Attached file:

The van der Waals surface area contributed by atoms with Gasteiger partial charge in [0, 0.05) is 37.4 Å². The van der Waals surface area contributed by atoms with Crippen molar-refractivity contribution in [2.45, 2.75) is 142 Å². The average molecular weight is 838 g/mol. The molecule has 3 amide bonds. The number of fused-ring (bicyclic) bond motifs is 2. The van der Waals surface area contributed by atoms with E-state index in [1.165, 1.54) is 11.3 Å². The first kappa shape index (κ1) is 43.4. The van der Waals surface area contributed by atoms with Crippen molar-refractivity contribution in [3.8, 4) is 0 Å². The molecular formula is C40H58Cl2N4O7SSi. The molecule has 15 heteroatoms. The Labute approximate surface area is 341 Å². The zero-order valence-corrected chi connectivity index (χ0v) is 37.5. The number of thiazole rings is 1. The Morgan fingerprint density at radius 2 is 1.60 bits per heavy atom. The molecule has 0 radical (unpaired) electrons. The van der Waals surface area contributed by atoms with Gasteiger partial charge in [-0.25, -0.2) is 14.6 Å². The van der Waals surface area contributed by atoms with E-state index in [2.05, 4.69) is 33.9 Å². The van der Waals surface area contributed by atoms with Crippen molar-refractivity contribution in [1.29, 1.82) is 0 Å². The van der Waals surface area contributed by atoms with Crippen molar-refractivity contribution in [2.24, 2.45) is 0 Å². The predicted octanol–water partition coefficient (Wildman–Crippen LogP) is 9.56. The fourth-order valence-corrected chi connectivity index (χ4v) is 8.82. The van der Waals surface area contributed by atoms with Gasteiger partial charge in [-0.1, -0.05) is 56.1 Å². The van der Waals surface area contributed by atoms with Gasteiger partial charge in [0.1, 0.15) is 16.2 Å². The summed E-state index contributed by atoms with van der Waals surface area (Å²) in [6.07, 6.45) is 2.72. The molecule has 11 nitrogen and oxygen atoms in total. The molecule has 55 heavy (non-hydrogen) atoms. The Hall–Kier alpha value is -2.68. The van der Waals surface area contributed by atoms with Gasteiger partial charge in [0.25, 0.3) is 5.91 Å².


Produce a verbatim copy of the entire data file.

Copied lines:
The van der Waals surface area contributed by atoms with Gasteiger partial charge in [0, 0.05) is 37.4 Å². The van der Waals surface area contributed by atoms with Crippen molar-refractivity contribution in [2.45, 2.75) is 142 Å². The average molecular weight is 838 g/mol. The molecule has 3 amide bonds. The number of fused-ring (bicyclic) bond motifs is 2. The van der Waals surface area contributed by atoms with E-state index in [1.165, 1.54) is 11.3 Å². The first kappa shape index (κ1) is 43.4. The van der Waals surface area contributed by atoms with Crippen molar-refractivity contribution in [3.8, 4) is 0 Å². The molecular formula is C40H58Cl2N4O7SSi. The molecule has 15 heteroatoms. The Labute approximate surface area is 341 Å². The zero-order valence-corrected chi connectivity index (χ0v) is 37.5. The number of thiazole rings is 1. The Morgan fingerprint density at radius 2 is 1.60 bits per heavy atom. The molecule has 0 radical (unpaired) electrons. The van der Waals surface area contributed by atoms with Gasteiger partial charge in [-0.25, -0.2) is 14.6 Å². The van der Waals surface area contributed by atoms with E-state index in [2.05, 4.69) is 33.9 Å². The van der Waals surface area contributed by atoms with Crippen molar-refractivity contribution in [1.29, 1.82) is 0 Å². The van der Waals surface area contributed by atoms with Crippen molar-refractivity contribution in [2.24, 2.45) is 0 Å². The predicted octanol–water partition coefficient (Wildman–Crippen LogP) is 9.56. The fourth-order valence-corrected chi connectivity index (χ4v) is 8.82. The van der Waals surface area contributed by atoms with Gasteiger partial charge in [-0.1, -0.05) is 56.1 Å². The van der Waals surface area contributed by atoms with Gasteiger partial charge in [0.1, 0.15) is 16.2 Å². The summed E-state index contributed by atoms with van der Waals surface area (Å²) in [6.07, 6.45) is 2.72. The molecule has 11 nitrogen and oxygen atoms in total. The molecule has 55 heavy (non-hydrogen) atoms. The Hall–Kier alpha value is -2.68. The van der Waals surface area contributed by atoms with Gasteiger partial charge in [0.25, 0.3) is 5.91 Å².